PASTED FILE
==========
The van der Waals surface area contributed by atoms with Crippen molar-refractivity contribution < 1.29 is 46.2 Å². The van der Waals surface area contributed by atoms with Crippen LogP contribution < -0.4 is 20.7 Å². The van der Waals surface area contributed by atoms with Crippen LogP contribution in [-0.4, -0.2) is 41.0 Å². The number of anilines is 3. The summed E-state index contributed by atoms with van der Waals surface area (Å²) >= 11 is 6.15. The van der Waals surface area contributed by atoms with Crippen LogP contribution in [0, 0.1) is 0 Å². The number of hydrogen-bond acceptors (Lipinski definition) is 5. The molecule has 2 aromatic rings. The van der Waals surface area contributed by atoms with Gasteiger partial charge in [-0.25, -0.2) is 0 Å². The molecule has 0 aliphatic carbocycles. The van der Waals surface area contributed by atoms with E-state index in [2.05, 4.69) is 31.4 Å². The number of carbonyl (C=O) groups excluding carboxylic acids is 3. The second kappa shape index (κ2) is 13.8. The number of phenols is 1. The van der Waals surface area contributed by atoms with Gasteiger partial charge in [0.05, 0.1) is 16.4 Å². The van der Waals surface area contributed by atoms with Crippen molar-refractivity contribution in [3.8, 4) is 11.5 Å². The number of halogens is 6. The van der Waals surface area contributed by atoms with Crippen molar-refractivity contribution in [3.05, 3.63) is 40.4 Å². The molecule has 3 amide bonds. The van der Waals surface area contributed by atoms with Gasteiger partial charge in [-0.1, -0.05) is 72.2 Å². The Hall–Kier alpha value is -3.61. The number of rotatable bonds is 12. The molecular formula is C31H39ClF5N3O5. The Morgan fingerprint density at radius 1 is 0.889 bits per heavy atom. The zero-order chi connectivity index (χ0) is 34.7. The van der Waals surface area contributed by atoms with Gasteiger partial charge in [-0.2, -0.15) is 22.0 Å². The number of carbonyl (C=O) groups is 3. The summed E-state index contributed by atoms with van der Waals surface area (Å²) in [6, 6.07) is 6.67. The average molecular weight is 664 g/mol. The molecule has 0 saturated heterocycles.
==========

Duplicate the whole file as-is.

The van der Waals surface area contributed by atoms with Crippen molar-refractivity contribution < 1.29 is 46.2 Å². The van der Waals surface area contributed by atoms with Crippen LogP contribution < -0.4 is 20.7 Å². The van der Waals surface area contributed by atoms with Crippen LogP contribution in [-0.4, -0.2) is 41.0 Å². The number of anilines is 3. The summed E-state index contributed by atoms with van der Waals surface area (Å²) >= 11 is 6.15. The van der Waals surface area contributed by atoms with Crippen LogP contribution in [0, 0.1) is 0 Å². The number of hydrogen-bond acceptors (Lipinski definition) is 5. The molecule has 2 aromatic rings. The van der Waals surface area contributed by atoms with Gasteiger partial charge in [-0.25, -0.2) is 0 Å². The molecule has 0 aliphatic carbocycles. The van der Waals surface area contributed by atoms with E-state index in [2.05, 4.69) is 31.4 Å². The number of carbonyl (C=O) groups excluding carboxylic acids is 3. The second kappa shape index (κ2) is 13.8. The number of phenols is 1. The van der Waals surface area contributed by atoms with Gasteiger partial charge in [0.05, 0.1) is 16.4 Å². The van der Waals surface area contributed by atoms with Crippen molar-refractivity contribution in [3.8, 4) is 11.5 Å². The number of halogens is 6. The van der Waals surface area contributed by atoms with Crippen molar-refractivity contribution in [3.05, 3.63) is 40.4 Å². The molecule has 3 amide bonds. The van der Waals surface area contributed by atoms with Gasteiger partial charge in [-0.1, -0.05) is 72.2 Å². The Hall–Kier alpha value is -3.61. The number of rotatable bonds is 12. The molecular formula is C31H39ClF5N3O5. The Morgan fingerprint density at radius 1 is 0.889 bits per heavy atom. The zero-order chi connectivity index (χ0) is 34.7. The van der Waals surface area contributed by atoms with Gasteiger partial charge in [-0.2, -0.15) is 22.0 Å². The number of carbonyl (C=O) groups is 3. The summed E-state index contributed by atoms with van der Waals surface area (Å²) in [6, 6.07) is 6.67. The average molecular weight is 664 g/mol. The molecule has 0 saturated heterocycles.